Since the arrival of Google Adwords, the digital advertising landscape has evolved in almost every way: more channels, more technologies, and more data. The PPC corner of that landscape has changed with it and marketers today have a much greater set of capabilities when running PPC compared to the early 2000s. Yet through all this change, the keyword auction remains at the heart of PPC, billions of which take place every month.

Like email marketing, search marketing remains a critical channel for many marketers and, if Google’s advertising revenue growth is anything indicator, it will remain so for quite a while. As a B2B marketer who wears the web/digital/online hat, PPC is a channel that I have been heavily involved in throughout my career. Across all my experiences with PPC activity, I’ve found that answering these two key questions has served as a foundation for delivering real growth and return:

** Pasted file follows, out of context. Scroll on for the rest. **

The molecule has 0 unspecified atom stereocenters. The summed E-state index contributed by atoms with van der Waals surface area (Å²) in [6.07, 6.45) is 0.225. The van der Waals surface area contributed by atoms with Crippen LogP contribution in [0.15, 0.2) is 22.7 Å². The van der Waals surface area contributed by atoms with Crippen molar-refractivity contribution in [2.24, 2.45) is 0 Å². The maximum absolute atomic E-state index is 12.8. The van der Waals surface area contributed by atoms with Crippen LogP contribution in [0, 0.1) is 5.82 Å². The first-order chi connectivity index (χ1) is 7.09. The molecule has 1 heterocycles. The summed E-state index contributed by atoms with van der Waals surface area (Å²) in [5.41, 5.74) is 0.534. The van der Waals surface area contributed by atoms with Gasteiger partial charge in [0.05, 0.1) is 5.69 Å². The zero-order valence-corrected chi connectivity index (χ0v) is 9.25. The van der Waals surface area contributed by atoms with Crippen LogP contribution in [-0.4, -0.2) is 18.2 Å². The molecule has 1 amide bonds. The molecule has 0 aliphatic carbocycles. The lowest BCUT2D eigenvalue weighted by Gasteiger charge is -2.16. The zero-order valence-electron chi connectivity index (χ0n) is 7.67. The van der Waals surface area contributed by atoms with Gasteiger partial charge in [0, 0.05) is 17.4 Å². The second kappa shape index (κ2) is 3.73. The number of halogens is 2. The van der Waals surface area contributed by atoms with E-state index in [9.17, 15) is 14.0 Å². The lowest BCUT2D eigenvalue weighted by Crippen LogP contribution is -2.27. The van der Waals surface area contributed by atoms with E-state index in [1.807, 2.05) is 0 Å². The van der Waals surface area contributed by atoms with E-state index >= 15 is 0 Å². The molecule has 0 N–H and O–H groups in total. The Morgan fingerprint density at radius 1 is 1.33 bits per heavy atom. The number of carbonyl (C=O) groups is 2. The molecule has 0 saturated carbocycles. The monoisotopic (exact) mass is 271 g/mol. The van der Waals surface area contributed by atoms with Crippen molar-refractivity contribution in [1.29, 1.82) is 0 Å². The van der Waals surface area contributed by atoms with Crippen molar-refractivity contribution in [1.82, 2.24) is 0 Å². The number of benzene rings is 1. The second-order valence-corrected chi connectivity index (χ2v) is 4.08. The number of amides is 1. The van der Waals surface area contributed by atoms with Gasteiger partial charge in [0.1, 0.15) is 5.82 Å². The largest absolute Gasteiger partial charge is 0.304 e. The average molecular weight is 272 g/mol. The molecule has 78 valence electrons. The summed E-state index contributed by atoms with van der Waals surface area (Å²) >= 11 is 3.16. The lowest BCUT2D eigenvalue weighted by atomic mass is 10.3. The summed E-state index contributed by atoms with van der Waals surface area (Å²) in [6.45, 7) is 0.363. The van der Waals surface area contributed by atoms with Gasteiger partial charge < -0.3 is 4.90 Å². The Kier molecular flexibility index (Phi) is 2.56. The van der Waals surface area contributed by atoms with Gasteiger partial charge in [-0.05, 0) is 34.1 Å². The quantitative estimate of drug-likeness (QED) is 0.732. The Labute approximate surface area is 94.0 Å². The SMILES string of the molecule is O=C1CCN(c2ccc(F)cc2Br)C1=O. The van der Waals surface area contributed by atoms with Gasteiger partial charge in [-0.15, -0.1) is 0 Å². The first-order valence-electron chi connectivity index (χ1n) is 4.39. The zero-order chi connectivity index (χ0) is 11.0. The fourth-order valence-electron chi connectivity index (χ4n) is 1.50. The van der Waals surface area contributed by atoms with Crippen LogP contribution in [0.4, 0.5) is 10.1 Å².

Do you have an easy-to-measure indicator of the health of your PPC investment?

Like most digital advertising channels, PPC is metric-rich. There are so many ways to assess performance, from conversions to click-through-rate to quality score. In the B2B world where PPC is more often than not a lead generation channel, bridging the gap between PPC specific metrics (such as conversions or quality score) and the revenue performance of your PPC activity is critical. It is very possible to have a situation where you are seeing significant improvements in your PPC metrics, but the revenue performance remains flat. This makes it even more important to have a way to measure the revenue impact.